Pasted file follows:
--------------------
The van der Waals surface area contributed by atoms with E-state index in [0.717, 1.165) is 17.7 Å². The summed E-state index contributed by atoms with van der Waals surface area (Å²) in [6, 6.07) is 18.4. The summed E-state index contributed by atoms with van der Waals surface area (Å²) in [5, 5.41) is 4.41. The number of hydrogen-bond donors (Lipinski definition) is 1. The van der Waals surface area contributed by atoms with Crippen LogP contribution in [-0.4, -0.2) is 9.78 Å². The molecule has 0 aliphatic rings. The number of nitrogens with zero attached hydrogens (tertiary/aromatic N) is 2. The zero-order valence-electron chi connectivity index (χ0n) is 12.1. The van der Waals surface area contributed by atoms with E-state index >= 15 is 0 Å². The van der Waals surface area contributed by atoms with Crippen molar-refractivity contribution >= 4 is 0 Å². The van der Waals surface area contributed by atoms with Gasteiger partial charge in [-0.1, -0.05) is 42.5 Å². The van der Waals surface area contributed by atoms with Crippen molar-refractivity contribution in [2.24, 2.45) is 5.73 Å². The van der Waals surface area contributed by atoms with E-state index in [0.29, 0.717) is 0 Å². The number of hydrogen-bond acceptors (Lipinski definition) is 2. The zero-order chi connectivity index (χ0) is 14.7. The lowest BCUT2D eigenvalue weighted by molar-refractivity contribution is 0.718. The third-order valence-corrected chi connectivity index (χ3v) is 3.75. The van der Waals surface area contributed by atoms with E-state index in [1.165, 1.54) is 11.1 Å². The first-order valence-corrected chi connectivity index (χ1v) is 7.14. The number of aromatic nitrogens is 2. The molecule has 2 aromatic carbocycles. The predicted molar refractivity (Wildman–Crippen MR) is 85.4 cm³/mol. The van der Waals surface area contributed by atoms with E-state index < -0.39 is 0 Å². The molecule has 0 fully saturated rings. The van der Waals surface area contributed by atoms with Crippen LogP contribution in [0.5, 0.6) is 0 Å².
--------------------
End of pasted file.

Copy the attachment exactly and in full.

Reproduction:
The van der Waals surface area contributed by atoms with E-state index in [0.717, 1.165) is 17.7 Å². The summed E-state index contributed by atoms with van der Waals surface area (Å²) in [6, 6.07) is 18.4. The summed E-state index contributed by atoms with van der Waals surface area (Å²) in [5, 5.41) is 4.41. The number of hydrogen-bond donors (Lipinski definition) is 1. The van der Waals surface area contributed by atoms with Crippen LogP contribution in [-0.4, -0.2) is 9.78 Å². The molecule has 0 aliphatic rings. The number of nitrogens with zero attached hydrogens (tertiary/aromatic N) is 2. The zero-order valence-electron chi connectivity index (χ0n) is 12.1. The van der Waals surface area contributed by atoms with E-state index >= 15 is 0 Å². The van der Waals surface area contributed by atoms with Crippen molar-refractivity contribution >= 4 is 0 Å². The van der Waals surface area contributed by atoms with Gasteiger partial charge in [-0.1, -0.05) is 42.5 Å². The van der Waals surface area contributed by atoms with Crippen molar-refractivity contribution in [2.24, 2.45) is 5.73 Å². The van der Waals surface area contributed by atoms with E-state index in [0.29, 0.717) is 0 Å². The number of hydrogen-bond acceptors (Lipinski definition) is 2. The zero-order chi connectivity index (χ0) is 14.7. The lowest BCUT2D eigenvalue weighted by molar-refractivity contribution is 0.718. The third-order valence-corrected chi connectivity index (χ3v) is 3.75. The van der Waals surface area contributed by atoms with E-state index in [1.165, 1.54) is 11.1 Å². The first-order valence-corrected chi connectivity index (χ1v) is 7.14. The number of aromatic nitrogens is 2. The molecule has 2 aromatic carbocycles. The predicted molar refractivity (Wildman–Crippen MR) is 85.4 cm³/mol. The van der Waals surface area contributed by atoms with E-state index < -0.39 is 0 Å². The molecule has 0 fully saturated rings. The van der Waals surface area contributed by atoms with Crippen LogP contribution in [0.5, 0.6) is 0 Å².